Like most of the businesses at the farmers market, Cross Creek Honey is family owned and the product is sold by the family.  They do some other farmers markets as far away as Jacksonville.  Occasionally they may have a friend man a booth, but usually either Nancy or her son, Nick (who isn’t pictured here) will be there to answer any questions you have and to hand out samples.  They really know their bees and their business.  For those of you who don’t live locally, you’re in luck on this one, because they do sell their honey online at CrossCreekHoneyCo.com.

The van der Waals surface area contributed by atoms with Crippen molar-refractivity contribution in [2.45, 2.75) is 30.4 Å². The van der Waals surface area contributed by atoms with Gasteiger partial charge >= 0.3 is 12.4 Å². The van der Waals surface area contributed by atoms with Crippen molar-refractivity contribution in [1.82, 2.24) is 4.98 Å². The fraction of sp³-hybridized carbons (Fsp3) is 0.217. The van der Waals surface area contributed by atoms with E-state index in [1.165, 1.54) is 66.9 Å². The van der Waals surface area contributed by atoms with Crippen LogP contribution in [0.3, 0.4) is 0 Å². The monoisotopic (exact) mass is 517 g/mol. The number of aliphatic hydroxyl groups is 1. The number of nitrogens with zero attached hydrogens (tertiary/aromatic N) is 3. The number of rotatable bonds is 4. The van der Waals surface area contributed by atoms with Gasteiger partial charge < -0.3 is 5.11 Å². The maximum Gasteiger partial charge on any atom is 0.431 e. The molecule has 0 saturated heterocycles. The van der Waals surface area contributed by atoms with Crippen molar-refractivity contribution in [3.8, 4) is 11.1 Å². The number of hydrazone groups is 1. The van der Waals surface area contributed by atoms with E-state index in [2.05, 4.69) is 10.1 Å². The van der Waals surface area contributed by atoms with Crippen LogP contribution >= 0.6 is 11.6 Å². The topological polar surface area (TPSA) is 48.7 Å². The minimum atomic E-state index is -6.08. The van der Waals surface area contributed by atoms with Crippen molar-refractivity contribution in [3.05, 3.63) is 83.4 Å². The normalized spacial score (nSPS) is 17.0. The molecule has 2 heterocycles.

Another favorite of mine is Henderson & Daughter’s Plants & Produce booth.  They always have many, many varieties of citrus, for much less than you’ll find them in the store.  Their fruit is not polished up and waxed in preparation for a long journey from site to store, but picked fresh off the trees and sold personally. It may have some bumps and bruises that you don’t see on store-bought fruit, but it is so much fresher and juicier than you will ever see at a store.  And the variety is fantastic!  Honeybells, tangelos, tangerines, oranges, grapefruit, each in several varieties.  If you aren’t sure which ones you will like, there are always samples.  If something intrigues you that isn’t already cut for sampling, Erika will gladly cut one for you to taste.  Since I have a neighbor with a grapefruit tree, I usually stick with the oranges.  There are two varieties I have never seen anywhere else, but that my oldest son loves.  One is a sour orange, also called a lemon orange, that is bright orange and big like an orange, but that is as tart as a lemon.  The other is also sour, but these are very small, about the size of a key lime, and thin-skinned.  I can never remember the name of them, but they have an essential orange flavor that is beautiful for cooking with.  I love to use the zest for baking and will use the juice as a flavoring, similar to the way you might use vanilla.  The flavor is very concentrated, so it doesn’t add much moisture to a recipe.  The little ones are hardly ever set out, but when they have them, Erika will bring them out for me.  That kind of personal attention is something you just don’t see very often anymore!